David Bourget (Western Ontario)
David Chalmers (ANU, NYU)
Rafael De Clercq
Jack Alan Reynolds
Learn more about PhilPapers
Journal of Medical Ethics 9 (1):32-37 (1983)
Four main areas generating confusion in discussion on brain death are identified as a) the relation of criteria of death to concepts of death, b) the argument about whether death is an event or a process, c) the inadequate differentiation of different neurological entities having different cardiac prognoses, and d) insufficient awareness of the separate issues of 'determining death' and 'allowing to die'. It is argued that if by death we mean the dissolution of the human 'organism as a whole', then whole-brain death is death. Behavioural patterns, legitimate in the presence of a cadaver, should be legitimate from the time whole-brain death is diagnosed
|Keywords||No keywords specified (fix it)|
|Categories||categorize this paper)|
Setup an account with your affiliations in order to access resources via your University's proxy server
Configure custom proxy (use this if your affiliation does not provide a proxy)
|Through your library|
References found in this work BETA
No references found.
Citations of this work BETA
No citations found.
Similar books and articles
T. Forcht Dagi & Rebecca Kaufman (2001). Clarifying the Discussion on Brain Death. Journal of Medicine and Philosophy 26 (5):503 – 525.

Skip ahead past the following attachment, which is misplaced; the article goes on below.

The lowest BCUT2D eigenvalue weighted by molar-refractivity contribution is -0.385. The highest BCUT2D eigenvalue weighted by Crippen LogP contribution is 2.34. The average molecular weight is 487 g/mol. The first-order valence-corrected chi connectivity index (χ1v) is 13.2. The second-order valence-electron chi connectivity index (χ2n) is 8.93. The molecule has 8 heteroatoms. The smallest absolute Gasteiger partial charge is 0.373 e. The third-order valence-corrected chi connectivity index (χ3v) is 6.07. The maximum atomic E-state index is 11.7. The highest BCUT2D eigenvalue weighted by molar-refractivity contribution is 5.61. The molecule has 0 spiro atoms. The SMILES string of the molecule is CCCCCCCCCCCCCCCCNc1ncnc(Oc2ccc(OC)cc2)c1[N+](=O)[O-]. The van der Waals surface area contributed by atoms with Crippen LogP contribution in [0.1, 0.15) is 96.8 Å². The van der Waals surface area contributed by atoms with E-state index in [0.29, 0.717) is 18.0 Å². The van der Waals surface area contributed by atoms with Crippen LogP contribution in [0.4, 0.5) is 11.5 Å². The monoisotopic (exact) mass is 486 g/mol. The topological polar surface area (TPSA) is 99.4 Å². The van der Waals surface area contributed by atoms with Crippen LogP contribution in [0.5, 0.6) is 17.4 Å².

Ari Joffe (2010). Are Recent Defences of the Brain Death Concept Adequate? Bioethics 24 (2):47-53.
Winston Chiong (2005). Brain Death Without Definitions. Hastings Center Report 35 (6):20-30.
A. Browne (1983). Whole-Brain Death Reconsidered. Journal of Medical Ethics 9 (1):28-44.
Mike Nair-Collins (2010). Death, Brain Death, and the Limits of Science: Why the Whole-Brain Concept of Death Is a Flawed Public Policy. Journal of Law, Medicine and Ethics 38 (3):667-683.
Roger Whitehead & Scott D. Schliebner (2001). Arousal: Conscious Experience and Brain Mechanisms. In Peter G. Grossenbacher (ed.), Finding Consciousness in the Brain: A Neurocognitive Approach. John Benjamins. 187-220.
Masahiro Morioka (2001). Reconsidering Brain Death: A Lesson From Japan's Fifteen Years of Experience. Hastings Center Report 31 (4):41-46.
Pim Van Lommel (2006). Near-Death Experience, Consciousness, and the Brain: A New Concept About the Continuity of Our Consciousness Based on Recent Scientific Research on Near-Death Experience in Survivors of Cardiac Arrest. World Futures 62 (1 & 2):134 – 151.
Douglas N. Walton (1981). Epistemology of Brain Death Determination. Theoretical Medicine and Bioethics 2 (3):259-274.
Kazumasa Hoshino (1993). Legal Status of Brain Death in Japan: Why Many Japanese Do Not Accept "Brain Death" as a Definition of Death. Bioethics 7 (2-3):234-238.
Added to index2010-09-13
Total downloads9 ( #152,628 of 1,096,707 )
Recent downloads (6 months)1 ( #271,187 of 1,096,707 )
How can I increase my downloads?